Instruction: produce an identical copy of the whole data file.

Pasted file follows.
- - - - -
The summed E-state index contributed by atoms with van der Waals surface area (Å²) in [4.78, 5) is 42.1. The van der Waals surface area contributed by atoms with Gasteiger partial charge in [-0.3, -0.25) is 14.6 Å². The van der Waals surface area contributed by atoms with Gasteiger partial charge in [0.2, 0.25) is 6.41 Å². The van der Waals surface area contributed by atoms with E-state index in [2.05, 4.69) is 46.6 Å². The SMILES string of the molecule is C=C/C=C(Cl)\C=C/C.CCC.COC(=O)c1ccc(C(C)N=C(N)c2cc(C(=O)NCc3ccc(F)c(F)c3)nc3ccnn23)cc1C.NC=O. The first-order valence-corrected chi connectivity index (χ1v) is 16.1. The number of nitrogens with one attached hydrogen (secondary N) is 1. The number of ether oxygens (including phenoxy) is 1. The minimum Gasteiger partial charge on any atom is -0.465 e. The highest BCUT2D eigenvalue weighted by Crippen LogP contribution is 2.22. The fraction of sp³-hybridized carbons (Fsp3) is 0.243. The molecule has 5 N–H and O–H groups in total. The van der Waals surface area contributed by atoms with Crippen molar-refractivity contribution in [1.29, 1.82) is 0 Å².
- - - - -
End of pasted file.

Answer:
The summed E-state index contributed by atoms with van der Waals surface area (Å²) in [4.78, 5) is 42.1. The van der Waals surface area contributed by atoms with Gasteiger partial charge in [-0.3, -0.25) is 14.6 Å². The van der Waals surface area contributed by atoms with Gasteiger partial charge in [0.2, 0.25) is 6.41 Å². The van der Waals surface area contributed by atoms with E-state index in [2.05, 4.69) is 46.6 Å². The SMILES string of the molecule is C=C/C=C(Cl)\C=C/C.CCC.COC(=O)c1ccc(C(C)N=C(N)c2cc(C(=O)NCc3ccc(F)c(F)c3)nc3ccnn23)cc1C.NC=O. The first-order valence-corrected chi connectivity index (χ1v) is 16.1. The number of nitrogens with one attached hydrogen (secondary N) is 1. The number of ether oxygens (including phenoxy) is 1. The minimum Gasteiger partial charge on any atom is -0.465 e. The highest BCUT2D eigenvalue weighted by Crippen LogP contribution is 2.22. The fraction of sp³-hybridized carbons (Fsp3) is 0.243. The molecule has 5 N–H and O–H groups in total. The van der Waals surface area contributed by atoms with Crippen molar-refractivity contribution in [1.29, 1.82) is 0 Å².